Kane is making his in-ring debut here, after spending the last month laying beatdowns on most of the undercard babyfaces. One of them ended up being Dude Love, who didn't take kindly to this, and morphed into the Mankind persona to try and match the intensity and sanity levels of the big red monster. In an idea that fell flat on it's ass, the entire match is done with the red lighting of Kane's entrance. I've done a short-form recap of this on the Kane DVD, but the styles don't match, so here's a fresh version. Yay!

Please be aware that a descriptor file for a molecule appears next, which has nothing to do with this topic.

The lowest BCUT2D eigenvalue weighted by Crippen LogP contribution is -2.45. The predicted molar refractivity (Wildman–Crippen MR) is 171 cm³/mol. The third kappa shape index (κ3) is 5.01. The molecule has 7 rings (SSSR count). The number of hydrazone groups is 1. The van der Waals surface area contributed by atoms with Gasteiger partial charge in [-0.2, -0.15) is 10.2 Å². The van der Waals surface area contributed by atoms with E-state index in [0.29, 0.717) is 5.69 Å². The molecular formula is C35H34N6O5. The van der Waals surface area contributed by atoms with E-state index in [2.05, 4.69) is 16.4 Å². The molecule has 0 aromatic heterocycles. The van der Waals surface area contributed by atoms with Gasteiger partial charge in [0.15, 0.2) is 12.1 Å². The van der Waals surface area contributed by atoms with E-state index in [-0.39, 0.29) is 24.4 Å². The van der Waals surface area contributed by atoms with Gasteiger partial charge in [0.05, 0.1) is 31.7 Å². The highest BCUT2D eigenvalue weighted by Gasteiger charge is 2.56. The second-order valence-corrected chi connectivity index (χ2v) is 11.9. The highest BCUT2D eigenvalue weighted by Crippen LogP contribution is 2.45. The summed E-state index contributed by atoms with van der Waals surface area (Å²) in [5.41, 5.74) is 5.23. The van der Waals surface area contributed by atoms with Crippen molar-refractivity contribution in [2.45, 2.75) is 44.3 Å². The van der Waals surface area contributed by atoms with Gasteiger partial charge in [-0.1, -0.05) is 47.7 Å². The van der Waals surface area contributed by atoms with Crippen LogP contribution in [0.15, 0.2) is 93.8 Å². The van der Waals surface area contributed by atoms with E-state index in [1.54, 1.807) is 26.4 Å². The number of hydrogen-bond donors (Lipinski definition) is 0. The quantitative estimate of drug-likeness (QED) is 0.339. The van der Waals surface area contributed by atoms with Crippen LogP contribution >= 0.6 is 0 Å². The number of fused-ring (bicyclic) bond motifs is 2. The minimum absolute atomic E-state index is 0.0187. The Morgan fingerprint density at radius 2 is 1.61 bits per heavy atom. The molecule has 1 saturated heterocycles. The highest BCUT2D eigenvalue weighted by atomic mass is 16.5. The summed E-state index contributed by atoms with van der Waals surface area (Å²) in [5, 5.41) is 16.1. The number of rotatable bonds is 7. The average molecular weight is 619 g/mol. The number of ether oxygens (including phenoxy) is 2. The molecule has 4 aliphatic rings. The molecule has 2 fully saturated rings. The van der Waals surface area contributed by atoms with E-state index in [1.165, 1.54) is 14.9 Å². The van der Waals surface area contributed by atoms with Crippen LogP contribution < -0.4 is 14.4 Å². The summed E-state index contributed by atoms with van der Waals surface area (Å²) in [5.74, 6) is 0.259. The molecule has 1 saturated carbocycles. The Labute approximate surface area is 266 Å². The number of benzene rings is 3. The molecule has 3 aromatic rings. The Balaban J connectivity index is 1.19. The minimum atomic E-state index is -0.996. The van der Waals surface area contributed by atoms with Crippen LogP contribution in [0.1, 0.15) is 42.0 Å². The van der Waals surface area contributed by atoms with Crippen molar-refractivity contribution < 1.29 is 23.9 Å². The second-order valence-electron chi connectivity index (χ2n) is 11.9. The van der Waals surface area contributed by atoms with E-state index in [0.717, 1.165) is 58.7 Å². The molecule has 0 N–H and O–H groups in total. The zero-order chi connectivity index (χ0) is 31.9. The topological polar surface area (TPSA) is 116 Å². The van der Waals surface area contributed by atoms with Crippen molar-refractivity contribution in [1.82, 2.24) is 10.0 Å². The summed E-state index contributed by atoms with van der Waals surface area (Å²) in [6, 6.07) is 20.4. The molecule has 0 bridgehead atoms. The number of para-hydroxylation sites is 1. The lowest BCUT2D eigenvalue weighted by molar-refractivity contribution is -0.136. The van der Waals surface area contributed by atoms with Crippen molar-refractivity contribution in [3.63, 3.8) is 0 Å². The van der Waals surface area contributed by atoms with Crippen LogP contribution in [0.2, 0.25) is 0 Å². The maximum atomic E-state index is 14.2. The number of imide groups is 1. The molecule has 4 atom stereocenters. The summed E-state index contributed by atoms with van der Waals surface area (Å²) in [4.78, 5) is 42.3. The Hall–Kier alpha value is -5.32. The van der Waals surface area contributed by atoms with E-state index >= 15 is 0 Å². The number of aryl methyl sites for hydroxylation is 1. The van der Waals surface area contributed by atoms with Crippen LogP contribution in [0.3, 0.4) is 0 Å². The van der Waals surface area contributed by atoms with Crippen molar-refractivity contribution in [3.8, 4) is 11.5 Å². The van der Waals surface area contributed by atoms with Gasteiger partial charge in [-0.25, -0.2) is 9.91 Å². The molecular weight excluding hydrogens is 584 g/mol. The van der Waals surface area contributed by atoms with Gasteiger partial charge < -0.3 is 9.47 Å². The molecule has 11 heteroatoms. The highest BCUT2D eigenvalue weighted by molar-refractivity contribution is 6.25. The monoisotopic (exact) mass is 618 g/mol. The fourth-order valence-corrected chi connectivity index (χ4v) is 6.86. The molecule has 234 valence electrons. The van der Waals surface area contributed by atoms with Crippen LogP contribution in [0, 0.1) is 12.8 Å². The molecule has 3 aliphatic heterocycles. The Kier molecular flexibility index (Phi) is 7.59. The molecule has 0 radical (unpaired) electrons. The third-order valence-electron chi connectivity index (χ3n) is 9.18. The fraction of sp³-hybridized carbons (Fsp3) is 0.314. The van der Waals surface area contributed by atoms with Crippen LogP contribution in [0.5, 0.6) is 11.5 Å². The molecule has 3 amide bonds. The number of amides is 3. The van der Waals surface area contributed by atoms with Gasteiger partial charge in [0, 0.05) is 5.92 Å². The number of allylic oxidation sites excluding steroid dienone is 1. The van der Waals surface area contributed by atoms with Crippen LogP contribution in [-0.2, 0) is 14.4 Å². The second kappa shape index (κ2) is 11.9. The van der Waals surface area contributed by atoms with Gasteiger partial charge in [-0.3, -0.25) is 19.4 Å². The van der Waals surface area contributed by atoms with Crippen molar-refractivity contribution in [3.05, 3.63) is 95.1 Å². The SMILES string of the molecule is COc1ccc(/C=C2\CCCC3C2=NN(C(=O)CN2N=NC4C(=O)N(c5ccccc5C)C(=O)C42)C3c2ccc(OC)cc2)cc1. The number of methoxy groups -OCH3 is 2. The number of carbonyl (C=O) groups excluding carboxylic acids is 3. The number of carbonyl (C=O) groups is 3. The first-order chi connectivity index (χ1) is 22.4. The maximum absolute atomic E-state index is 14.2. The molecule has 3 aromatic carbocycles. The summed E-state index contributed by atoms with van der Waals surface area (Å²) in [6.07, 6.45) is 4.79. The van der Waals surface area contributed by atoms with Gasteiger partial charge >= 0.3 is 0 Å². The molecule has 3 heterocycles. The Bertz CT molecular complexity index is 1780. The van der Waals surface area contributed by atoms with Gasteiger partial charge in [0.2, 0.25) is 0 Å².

Mankind attacks in the aisle, but Kane no-sells and choke throws Mankind into the ring steps. Then he does it again, just because he can. Into the ring, as the match begins, proper. Mankind offers an assortment of rights and headbutts, then takes it back to the floor with the Cactus Clothesline. Kane lands on his feet, of course, and lays Mankind out with a clothesline of his own. Kane with the steps, and he throws them into the face of Mankind. Kane's got to have some major lifts in his boots. He's looking way, way bigger here than in coming years. Mankind yanks his hair out for motivation, and runs right into a boot. Into the corner, and Kane with some clawing of the face. Kane with choking, as Lawler and J.R. hype the Superstar Hotline. Whip to the corner, and Kane with a sidewalk slam. Lawler shoots "as stupid as Dude Love is, I thought that's what Mick Foley would be from now on." Back to the floor, and Mankind gets sent to the steps. Mankind fights back, and flapjacks Kane face-first into the steps. Mankind with rights, and a chair shot goes bonk on the skull. Back in the ring, and Mankind wins a slugfest. He connects with the piledriver, but it doesn't keep Kane down for long, as he resurrects himself in time to save Paul Bearer from the Mandible Claw. Mankind somehow positioned himself onto the apron, allowing Kane to choke throw him off, and through the Spanish announcers table! Kane with remains of the table to the back of the head of Mankind, as I wonder how awesome a job Tito Santana, one of the spanish PBP men, would do putting Kane over. Mankind goes blatantly low to escape a choke, and plants Kane with a DDT on the concrete. He heads to the apron, and comes off with an elbow. Mankind heads to the turnbuckles to come down with another elbow, but Kane pops up, and slams him off, onto the very same floor. Someone is dead. Back in the ring, and the Tombstone Piledriver is all there is left to do, and it's more than enough for the three count at 9:31. A little long-ish, but it's a fun brawl, with some great bumping from Foley to put over Kane as a monster. Note, Kane's first match was a extended squash of Mick Foley, not some scrub people had little investment in.